“That’s a tall order, isn’t it?” David responded, thinking of the anti-Vietnam sentiment then prevalent in the United States. “What’s involved, and how long would we be away?”

    “Between two and three weeks,” Stan said. “But we’ll be home before Christmas.”


  12. 9 Iran Hostage Crisis The Changing Mood in America
    (pp. 167-194)

    President Gerald Ford set a fine example of steadiness during the bicentennial year of 1976 and won plaudits from the media for his leadership during the Independence Day celebrations. Yet the public did not choose him as president in the general elections held that November. Because of Vietnam and Watergate, the United States remained a deeply divided country.

    Jimmy Carter, a former governor of Georgia and the Democratic Party’s presidential nominee, won a close election and took office in January 1977. He had campaigned as a Washington outsider and had pledged, if elected, to “clean up the mess in Washington.”...

  13. 10 Cracks in the Kremlin Wall A Leadership Transition
    (pp. 195-214)

    The year 1984 was a crucial one in United States-Soviet relations. It marked another transition period in the Kremlin’s top leadership, and it was the year in which Ronald Reagan campaigned for a second term in the White House. In Moscow, a second leadership transition in three years was occurring because Yuri Andropov, who had succeeded Leonid Brezhnev as president and leader of the Communist Party in 1981, had died and was replaced by Antonin Chernenko, another aging Politburo member. Most Russia watchers agreed that Chernenko’s appointment was a temporary one until the Soviet leadership could agree on a leader...

  14. 11 Fall of the Berlin Wall The Impact in Eastern Europe
    (pp. 215-231)

    A special opportunity presented itself in the spring of 1988 when David was invited to attend a Wilton-Park conference on East-West relations at a resort area in southern Finland, about an hour from Helsinki. He had attended several earlier week-long sessions at Wilton-Park headquarters in Great Britain, the first one in 1976 at the suggestion of his friend Alton Fraser, who taught at the University of Virginia. David came away from that experience impressed by the number and quality of European participants who had been brought together to discuss important international problems.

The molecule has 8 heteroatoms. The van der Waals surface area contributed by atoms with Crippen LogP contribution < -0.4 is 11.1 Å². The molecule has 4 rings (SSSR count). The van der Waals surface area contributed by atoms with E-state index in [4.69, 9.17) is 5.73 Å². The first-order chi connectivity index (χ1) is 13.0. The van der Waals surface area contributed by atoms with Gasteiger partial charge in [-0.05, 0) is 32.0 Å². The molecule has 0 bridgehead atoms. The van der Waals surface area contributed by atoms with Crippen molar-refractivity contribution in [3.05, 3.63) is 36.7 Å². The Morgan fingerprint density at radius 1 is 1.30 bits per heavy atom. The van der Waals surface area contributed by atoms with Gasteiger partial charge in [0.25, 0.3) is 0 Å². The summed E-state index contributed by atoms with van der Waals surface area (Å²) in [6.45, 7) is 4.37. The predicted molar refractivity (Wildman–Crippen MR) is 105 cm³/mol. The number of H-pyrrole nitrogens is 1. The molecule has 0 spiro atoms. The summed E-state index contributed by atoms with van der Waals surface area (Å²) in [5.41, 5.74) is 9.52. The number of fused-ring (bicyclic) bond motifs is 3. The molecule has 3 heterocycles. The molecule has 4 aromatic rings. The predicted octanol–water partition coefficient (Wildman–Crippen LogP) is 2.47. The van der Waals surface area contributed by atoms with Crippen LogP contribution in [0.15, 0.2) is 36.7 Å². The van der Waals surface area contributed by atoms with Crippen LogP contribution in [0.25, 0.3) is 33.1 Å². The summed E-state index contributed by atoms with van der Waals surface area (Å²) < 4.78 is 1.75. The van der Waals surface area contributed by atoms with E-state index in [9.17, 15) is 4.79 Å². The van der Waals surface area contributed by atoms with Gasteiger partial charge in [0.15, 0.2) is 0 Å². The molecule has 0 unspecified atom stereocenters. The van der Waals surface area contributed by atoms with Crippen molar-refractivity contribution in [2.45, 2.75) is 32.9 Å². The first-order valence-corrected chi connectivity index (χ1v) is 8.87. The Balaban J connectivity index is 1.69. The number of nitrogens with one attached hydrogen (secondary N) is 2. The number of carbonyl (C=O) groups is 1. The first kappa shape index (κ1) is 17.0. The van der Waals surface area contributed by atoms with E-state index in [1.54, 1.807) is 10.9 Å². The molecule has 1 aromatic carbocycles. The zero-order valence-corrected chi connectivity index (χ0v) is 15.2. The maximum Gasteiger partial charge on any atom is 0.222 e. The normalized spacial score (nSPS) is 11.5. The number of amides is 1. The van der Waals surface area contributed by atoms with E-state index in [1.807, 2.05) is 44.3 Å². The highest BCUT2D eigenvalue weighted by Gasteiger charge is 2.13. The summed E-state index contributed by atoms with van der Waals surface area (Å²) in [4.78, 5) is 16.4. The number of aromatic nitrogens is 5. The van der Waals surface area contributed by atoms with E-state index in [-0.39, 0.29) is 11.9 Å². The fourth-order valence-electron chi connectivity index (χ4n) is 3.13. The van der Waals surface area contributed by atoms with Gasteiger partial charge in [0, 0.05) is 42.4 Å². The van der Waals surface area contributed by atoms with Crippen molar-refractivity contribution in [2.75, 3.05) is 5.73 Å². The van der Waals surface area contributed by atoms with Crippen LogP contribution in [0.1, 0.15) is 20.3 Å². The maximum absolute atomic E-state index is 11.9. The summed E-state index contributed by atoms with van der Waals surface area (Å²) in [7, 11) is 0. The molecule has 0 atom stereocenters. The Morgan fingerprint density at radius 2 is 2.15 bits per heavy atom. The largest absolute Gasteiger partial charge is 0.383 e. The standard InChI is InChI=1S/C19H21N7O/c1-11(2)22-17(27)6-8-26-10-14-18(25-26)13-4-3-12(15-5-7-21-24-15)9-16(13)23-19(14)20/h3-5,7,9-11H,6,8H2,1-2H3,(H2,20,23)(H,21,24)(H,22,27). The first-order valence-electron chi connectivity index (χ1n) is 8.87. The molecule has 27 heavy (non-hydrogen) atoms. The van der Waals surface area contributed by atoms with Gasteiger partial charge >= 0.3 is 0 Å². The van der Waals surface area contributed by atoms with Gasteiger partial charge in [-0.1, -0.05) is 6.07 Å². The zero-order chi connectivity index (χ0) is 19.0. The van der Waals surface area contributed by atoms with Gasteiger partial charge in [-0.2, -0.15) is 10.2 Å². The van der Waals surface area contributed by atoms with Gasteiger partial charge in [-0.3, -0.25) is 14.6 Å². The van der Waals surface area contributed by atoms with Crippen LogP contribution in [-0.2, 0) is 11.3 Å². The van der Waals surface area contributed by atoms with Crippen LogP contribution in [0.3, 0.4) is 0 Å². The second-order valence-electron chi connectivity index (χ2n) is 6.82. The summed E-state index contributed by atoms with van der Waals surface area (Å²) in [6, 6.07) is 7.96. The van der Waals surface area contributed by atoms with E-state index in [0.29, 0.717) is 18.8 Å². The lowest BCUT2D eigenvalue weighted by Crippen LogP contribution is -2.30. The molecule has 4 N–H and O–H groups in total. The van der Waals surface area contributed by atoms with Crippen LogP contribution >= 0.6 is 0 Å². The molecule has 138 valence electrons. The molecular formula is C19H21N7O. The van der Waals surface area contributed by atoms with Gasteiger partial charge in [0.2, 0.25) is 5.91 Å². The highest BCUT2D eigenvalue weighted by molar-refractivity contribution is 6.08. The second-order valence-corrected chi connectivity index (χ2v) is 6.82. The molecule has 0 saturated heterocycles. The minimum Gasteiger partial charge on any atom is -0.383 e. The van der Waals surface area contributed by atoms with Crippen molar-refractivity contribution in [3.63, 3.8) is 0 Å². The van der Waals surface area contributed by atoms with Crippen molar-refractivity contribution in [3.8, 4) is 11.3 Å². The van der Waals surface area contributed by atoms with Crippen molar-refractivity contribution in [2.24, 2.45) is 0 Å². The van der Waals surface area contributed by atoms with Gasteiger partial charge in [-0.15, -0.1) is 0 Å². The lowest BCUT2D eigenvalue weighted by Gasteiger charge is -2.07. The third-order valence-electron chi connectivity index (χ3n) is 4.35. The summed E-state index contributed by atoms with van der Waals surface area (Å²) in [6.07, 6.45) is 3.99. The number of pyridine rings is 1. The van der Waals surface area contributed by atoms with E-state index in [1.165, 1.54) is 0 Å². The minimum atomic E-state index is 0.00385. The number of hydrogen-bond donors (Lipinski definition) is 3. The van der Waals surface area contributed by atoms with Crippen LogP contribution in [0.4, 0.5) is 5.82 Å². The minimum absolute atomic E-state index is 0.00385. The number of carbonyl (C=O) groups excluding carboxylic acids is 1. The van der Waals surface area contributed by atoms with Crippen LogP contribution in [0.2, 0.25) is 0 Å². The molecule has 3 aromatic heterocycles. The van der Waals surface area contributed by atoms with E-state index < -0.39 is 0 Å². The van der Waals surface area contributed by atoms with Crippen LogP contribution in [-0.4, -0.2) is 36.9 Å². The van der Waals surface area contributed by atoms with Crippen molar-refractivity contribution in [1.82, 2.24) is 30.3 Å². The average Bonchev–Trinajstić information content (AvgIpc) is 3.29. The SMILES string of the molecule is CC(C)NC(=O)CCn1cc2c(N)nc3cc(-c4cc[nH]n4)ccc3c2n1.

The conference in Finland was the first one...

  15. 12 Two Political Earthquakes German Reunification and Soviet Dissolution
    (pp. 232-250)

    Events in Germany and in Europe had moved so fast after the Berlin Wall fell in November 1989 that other European governments and the United States were forced to decide very quickly how they would manage the process of uniting the two parts of Germany. David had believed that reunification was just a matter of time after the Berlin Wall came down, but he never anticipated that it would happen so rapidly.

    In December 1989 Chancellor Kohl’s government in Bonn startled its British, French, and American allies, as well as the Soviet Union, by setting forth specific terms for reunification....

  16. Epilogue, 1995
    (pp. 251-265)

    The spring of 1995 marked the fiftieth anniversary of the collapse of Nazi Germany and its occupation by Soviet, American, British, and French troops. For David and Helen, it was an important time to return to Germany and assess half a century of American foreign policy. Fortunately, David had been invited back to the University of Kaiserslautern to teach that spring.

    Before leaving, however, he needed to spend a few days with his father in Michigan. Herbert had said after David and Helen returned from Europe in 1994 that he hoped they would not be gone so long again, that...

  17. Index
    (pp. 266-276)